It’s one thing to have a great voice, quite another to know how to bend and break it to personalize a song. On Bettye LaVette’s new album, Things Have Changed – her first major label recording since 1982 – she cracks open the Bob Dylan songbook and reinvents 12 mostly lesser known tunes as her own. But don’t call her a cover artist. She’s a highly skilled interpreter, informed by 55 years in the music industry, a lot of ups, and mostly downs. Originally from Michigan, LaVette cut her teeth as a singer by sneaking underage into Detroit clubs and hanging with musicians. It was a hotbed of early Motown action, and she eventually got to play and tour with up-and-comers like Otis Redding, Ben E. King, and James Brown. But her recording career never took off in the same way as her peers due to personal missteps and the industry mis-marketing her eclectic style.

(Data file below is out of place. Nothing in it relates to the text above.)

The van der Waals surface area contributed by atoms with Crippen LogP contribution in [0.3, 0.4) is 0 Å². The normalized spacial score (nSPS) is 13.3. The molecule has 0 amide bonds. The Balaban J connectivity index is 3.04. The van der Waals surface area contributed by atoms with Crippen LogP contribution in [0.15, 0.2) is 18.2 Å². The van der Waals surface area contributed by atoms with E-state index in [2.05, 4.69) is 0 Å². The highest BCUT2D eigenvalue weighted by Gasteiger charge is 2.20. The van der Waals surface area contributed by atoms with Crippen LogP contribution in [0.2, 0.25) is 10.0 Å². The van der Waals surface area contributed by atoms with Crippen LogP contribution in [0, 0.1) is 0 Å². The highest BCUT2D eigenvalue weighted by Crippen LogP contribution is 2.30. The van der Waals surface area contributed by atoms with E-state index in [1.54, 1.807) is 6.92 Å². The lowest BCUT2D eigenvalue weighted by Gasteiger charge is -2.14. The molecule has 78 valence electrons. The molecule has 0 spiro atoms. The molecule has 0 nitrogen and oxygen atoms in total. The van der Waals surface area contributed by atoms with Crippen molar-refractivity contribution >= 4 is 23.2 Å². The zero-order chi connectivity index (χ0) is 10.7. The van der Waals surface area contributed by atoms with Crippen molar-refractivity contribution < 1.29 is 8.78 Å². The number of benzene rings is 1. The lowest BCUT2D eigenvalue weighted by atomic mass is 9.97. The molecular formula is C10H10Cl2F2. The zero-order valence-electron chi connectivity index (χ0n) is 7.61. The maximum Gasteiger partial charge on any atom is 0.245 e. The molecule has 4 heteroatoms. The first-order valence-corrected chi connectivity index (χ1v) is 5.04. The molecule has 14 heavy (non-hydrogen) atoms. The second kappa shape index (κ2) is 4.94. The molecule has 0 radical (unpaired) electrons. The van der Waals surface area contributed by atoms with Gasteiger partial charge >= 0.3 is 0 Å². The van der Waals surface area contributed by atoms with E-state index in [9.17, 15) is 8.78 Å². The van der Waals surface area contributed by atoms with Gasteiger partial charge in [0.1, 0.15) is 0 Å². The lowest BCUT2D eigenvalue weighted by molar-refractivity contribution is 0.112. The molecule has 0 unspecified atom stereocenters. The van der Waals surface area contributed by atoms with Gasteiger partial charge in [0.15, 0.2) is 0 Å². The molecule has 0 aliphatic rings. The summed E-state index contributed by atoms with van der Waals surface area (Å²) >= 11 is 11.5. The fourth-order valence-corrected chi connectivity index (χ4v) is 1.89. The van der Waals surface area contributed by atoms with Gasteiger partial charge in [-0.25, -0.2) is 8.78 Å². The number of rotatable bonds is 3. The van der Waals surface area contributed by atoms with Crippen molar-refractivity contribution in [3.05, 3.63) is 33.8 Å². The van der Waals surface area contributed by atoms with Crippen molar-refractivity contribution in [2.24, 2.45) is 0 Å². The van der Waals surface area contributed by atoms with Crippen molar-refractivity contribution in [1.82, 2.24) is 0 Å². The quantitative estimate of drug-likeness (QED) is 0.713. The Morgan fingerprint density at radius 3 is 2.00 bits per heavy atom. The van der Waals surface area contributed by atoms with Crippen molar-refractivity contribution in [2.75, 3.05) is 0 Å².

LaVette, who describes her own voice as “very gruff,” has a signature catch in her delivery, ample rasp, and a penchant for singing a beat behind the melody. The coalescence allows her to sharply emote sadness, anger, weariness, authority and rawness like few other artists. Through decades of lean years and sheer perseverance, her unique expression is paying off and she’s finally earning her due. On Things Have Changed, folky Dylan becomes fiery funk, island jam, seductive soul. Give LaVette’s new work a spin and let us know what you think. But don’t call it a cover album. It’s a discover album.